Two New York designers take sides over shiny, lacquered walls.
Nick Olsen Design
I love the bits of sparkle that lacquer adds—it reflects light, as well as all the pretty contents of a room. That reflective quality of lacquered walls seems to expand a room of any size and provides a depth that can’t be achieved with simple paint. I love lacquered walls in a dining room or den, which can feel both cozy and luxurious at the same time. I’ll often lacquer a living room ceiling for an element of surprise, especially if it isn’t dotted by recessed lights. Although I’ve seen other designers use white lacquer beautifully, I tend to gravitate toward richer jewel tones for dramatic effect, or blues and greens to mimic the ocean. I always mix a variety of textures in any room, so I wouldn’t necessarily use a lacquered dining table in a room with glossy walls, but there are many contrasting textures—like chalky plaster furniture, for example—that look incredible against lacquer. No disrespect to Leyden, but I’d encourage him to live a little—and ask if he’s afraid of his own reflection! Lacquer may not be appropriate for every project or client, but its origins date back to 7000 BCE—to me it’s timeless and glamorous.
Leyden Lewis Design Studio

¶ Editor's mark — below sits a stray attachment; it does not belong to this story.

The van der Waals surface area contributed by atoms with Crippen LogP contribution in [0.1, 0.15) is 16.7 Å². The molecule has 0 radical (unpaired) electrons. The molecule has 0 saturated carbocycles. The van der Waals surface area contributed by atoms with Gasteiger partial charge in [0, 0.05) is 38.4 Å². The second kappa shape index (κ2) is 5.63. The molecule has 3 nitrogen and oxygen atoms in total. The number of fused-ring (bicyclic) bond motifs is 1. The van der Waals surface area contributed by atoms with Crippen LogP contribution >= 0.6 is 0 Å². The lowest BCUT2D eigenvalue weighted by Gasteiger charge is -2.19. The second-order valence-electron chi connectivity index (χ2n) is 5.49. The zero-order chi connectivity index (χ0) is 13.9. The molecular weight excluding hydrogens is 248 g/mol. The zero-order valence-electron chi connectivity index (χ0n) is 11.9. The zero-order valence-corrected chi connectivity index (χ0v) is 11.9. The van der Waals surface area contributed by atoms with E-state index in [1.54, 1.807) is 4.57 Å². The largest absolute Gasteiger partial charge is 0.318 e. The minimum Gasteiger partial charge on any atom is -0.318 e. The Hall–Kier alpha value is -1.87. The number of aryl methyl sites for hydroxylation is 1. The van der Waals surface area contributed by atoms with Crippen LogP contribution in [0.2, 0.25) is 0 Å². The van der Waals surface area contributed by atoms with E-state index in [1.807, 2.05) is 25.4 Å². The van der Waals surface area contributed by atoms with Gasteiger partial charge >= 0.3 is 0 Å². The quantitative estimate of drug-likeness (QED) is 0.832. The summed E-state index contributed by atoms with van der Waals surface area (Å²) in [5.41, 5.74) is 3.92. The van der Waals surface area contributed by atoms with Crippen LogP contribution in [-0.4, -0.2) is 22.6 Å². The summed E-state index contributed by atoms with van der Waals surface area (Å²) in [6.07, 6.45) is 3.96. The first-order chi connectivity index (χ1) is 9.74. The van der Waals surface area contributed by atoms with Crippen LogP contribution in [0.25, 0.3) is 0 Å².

For me, it’s always flat, matte walls. Despite the sexiness of a perfectly executed lacquered wall, light catches every little imperfection, drawing attention to tiny flaws that would otherwise go unnoticed. If walls are coated properly, a flat-finish paint produces a helpful illusion of perfectly smooth walls. The beauty of flat paint is also in the purity and intensity of the color it creates. With lacquered paint, any surrounding colors will be reflected onto the wall, creating an impression of variations in the wall color. The limited reflectivity of flat paint, on the other hand, means that the walls will exhibit a more consistent, deeper color. Flat paint can also be used to create the perception of an enlarged space. Because light is absorbed by flat paint, walls appear to visually recede from the viewer, expanding one’s experience of the room—an effect that also allows artwork to pop. Finally, there is a formality to a space adorned with completely lacquered walls that can make a person who enjoys a more casual existence feel out of place in their own home. How do you want to live?